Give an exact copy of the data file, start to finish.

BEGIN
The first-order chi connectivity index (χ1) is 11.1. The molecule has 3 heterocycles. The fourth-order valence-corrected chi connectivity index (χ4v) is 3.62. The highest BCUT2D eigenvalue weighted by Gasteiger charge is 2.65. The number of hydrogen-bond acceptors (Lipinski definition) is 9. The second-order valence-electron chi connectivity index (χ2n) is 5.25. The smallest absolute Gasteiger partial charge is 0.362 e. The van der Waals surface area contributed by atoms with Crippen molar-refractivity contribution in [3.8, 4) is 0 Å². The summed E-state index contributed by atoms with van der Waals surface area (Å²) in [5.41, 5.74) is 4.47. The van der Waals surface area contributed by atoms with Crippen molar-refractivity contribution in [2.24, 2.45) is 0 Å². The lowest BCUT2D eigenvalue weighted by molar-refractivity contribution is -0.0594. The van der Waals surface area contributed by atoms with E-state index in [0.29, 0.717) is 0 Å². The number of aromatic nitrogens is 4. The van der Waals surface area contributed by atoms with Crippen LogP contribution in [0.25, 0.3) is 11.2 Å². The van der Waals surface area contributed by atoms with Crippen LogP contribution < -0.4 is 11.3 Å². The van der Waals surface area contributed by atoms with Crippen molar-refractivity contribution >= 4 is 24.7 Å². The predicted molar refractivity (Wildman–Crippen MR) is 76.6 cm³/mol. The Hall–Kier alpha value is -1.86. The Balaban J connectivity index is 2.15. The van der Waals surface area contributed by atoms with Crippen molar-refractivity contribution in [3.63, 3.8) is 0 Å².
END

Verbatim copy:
The first-order chi connectivity index (χ1) is 11.1. The molecule has 3 heterocycles. The fourth-order valence-corrected chi connectivity index (χ4v) is 3.62. The highest BCUT2D eigenvalue weighted by Gasteiger charge is 2.65. The number of hydrogen-bond acceptors (Lipinski definition) is 9. The second-order valence-electron chi connectivity index (χ2n) is 5.25. The smallest absolute Gasteiger partial charge is 0.362 e. The van der Waals surface area contributed by atoms with Crippen molar-refractivity contribution in [3.8, 4) is 0 Å². The summed E-state index contributed by atoms with van der Waals surface area (Å²) in [5.41, 5.74) is 4.47. The van der Waals surface area contributed by atoms with Crippen molar-refractivity contribution in [2.24, 2.45) is 0 Å². The lowest BCUT2D eigenvalue weighted by molar-refractivity contribution is -0.0594. The van der Waals surface area contributed by atoms with E-state index in [0.29, 0.717) is 0 Å². The number of aromatic nitrogens is 4. The van der Waals surface area contributed by atoms with Crippen LogP contribution in [0.25, 0.3) is 11.2 Å². The van der Waals surface area contributed by atoms with Crippen LogP contribution < -0.4 is 11.3 Å². The van der Waals surface area contributed by atoms with Crippen molar-refractivity contribution >= 4 is 24.7 Å². The predicted molar refractivity (Wildman–Crippen MR) is 76.6 cm³/mol. The Hall–Kier alpha value is -1.86. The Balaban J connectivity index is 2.15. The van der Waals surface area contributed by atoms with Crippen molar-refractivity contribution in [3.63, 3.8) is 0 Å².